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Number of Children, Teens Being Treated for Mental Disorders is on Rise

by Medindia Content Team on  June 6, 2006 at 4:43 PM Mental Health News   - G J E 4
Number of Children, Teens Being Treated for Mental Disorders is on Rise
According to a report published in the issue of Archives of General Psychiatry, it is disturbing to note that the number of patients, under the age of 20, being treated with antipsychotic medications, is rising steadily.
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Antipsychotics are medications used to treat mental disorders, such as schizophrenia and mania that may involve loss of contact with reality. Several studies have indicated that prescriptions for these medications have been increasing among children and adolescents, raising concerns among professionals and the public. However, no national data have previously been available, according to background information in the article. Most prescriptions given to children and adolescents are for second-generation antipsychotics, which are not approved by the U.S. Food and Drug Administration for pediatric patients.

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Mark Olfson, M.D., M.P.H., College of Physicians and Surgeons, Columbia University, New York, and colleagues analyzed data from a national survey of office-based physicians conducted yearly by federal researchers. In addition to recording whether the child or adolescent patient received a prescription for antipsychotics, the physician or a staff member also logged the patient's age, sex and race or ethnicity; the length of the visit; the physician's specialty and whether the patient received psychotherapy.

The number of outpatient health care visits during which patients between the ages of 0 and 20 years received antipsychotic medications increased six-fold between 1993 and 2002, from a yearly average of 201,000 between 1993 and 1995 to 1,224,000 in 2002. For every 100,000 individuals younger than age 21 in the United States, 274.7 such office visits took place each year from 1993 to 1995, compared with 1,341 each year from 2000 to 2002. Overall, 9.2 percent of mental health visits and 18.3 percent of visits to psychiatrists included antipsychotic treatment. Diagnoses among the patients receiving these medications included disruptive behavior disorder (37.8 percent), mood disorders (31.8 percent), pervasive developmental disorders or mental retardation (17.3 percent) and psychotic disorders (14.2 percent). Male and white youth were most likely to receive such treatments.

The availability of new antipsychotics with fewer side effects in adults may have contributed to the increase. In addition, fewer inpatient care options are available for children with mental illnesses, requiring physicians to treat more seriously ill children in an outpatient setting. These severely ill patients are more likely to require powerful medications like antipsychotics. Although these medications may be safe and effective for some mental disorders in pediatric patients, further research is needed to confirm this and provide detailed information about benefits and risks, the authors write.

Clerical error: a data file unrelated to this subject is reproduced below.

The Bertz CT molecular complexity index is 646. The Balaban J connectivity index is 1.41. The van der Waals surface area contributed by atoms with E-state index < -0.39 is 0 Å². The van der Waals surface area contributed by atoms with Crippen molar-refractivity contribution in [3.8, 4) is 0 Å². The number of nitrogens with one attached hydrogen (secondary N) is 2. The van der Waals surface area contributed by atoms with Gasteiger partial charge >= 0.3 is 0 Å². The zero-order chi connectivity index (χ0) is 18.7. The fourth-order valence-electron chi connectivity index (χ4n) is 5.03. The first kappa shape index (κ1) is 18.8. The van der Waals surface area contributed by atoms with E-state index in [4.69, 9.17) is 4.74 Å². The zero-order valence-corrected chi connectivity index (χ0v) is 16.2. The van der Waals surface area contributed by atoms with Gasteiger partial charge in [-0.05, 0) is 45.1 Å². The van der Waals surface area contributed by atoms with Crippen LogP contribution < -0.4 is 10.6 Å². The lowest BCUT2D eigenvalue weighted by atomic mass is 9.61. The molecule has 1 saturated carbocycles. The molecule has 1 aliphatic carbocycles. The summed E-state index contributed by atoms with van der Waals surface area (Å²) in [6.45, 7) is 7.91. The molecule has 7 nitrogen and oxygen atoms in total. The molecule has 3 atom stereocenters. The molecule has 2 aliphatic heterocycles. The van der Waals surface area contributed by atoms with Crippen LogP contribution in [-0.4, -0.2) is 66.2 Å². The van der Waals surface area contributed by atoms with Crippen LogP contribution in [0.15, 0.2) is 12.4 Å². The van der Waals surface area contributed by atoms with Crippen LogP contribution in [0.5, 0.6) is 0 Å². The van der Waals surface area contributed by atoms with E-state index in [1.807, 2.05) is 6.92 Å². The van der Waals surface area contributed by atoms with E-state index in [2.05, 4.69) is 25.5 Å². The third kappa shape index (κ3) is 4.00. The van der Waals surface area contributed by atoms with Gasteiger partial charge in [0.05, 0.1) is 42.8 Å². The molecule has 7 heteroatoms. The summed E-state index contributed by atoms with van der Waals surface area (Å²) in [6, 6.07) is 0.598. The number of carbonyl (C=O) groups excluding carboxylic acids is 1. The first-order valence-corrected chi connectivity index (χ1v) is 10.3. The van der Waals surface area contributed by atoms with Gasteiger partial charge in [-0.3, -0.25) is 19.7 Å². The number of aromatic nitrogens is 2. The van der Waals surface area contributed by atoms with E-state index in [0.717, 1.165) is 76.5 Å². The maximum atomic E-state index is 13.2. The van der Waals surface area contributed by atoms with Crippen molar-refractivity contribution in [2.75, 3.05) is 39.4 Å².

'In recent years, second-generation antipsychotic medications have become common in the office-based mental health treatment of young people,' they conclude. 'These medications are used to treat children and adolescents with different mental disorders. Results of clinical trials provide a limited base of support for the short-term safety and efficacy of some second-generation antipsychotic medications for psychosis and disruptive behavior disorders. In light of the widespread and growing use of these medications, there is a pressing need to increase and extend the experimental evaluation of these medications in children and adolescents.'

(Source: Newswise)
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its good.
guest Saturday, July 1, 2006
On pre-emptive anti-psychotic regimen with kids: I took zyprexa which was ineffective for my condition and gave me diabetes. {Only 9 percent of adult Americans think the pharmaceutical industry can be trusted right around the same rating as big tobacco} Zyprexa, which is used for the treatment of psychiatric disorders, such as schizophrenia and bipolar disorder, accounted for 32% of Eli Lilly's $14.6 billion revenue last year. Zyprexa is the product name for Olanzapine,it is Lilly's top selling drug.It was approved by the FDA in 1996 ,an 'atypical' antipsychotic a newer class of drugs without the motor side effects of the older Thorazine.Zyprexa has been linked to causing diabetes and pancreatitis. Did you know that Lilly made nearly $3 billion last year on diabetic meds, Actos,Humulin and Byetta? Yes! They sell a drug that causes diabetes and then turn a profit on the drugs that treat the condition that they caused in the first place! I was prescribed Zyprexa from 1996 until 2000. In early 2000 i was shocked to have an A1C test result of 13.9 (normal is 4-6) I have no history of diabetes in my family.
guest Tuesday, June 6, 2006

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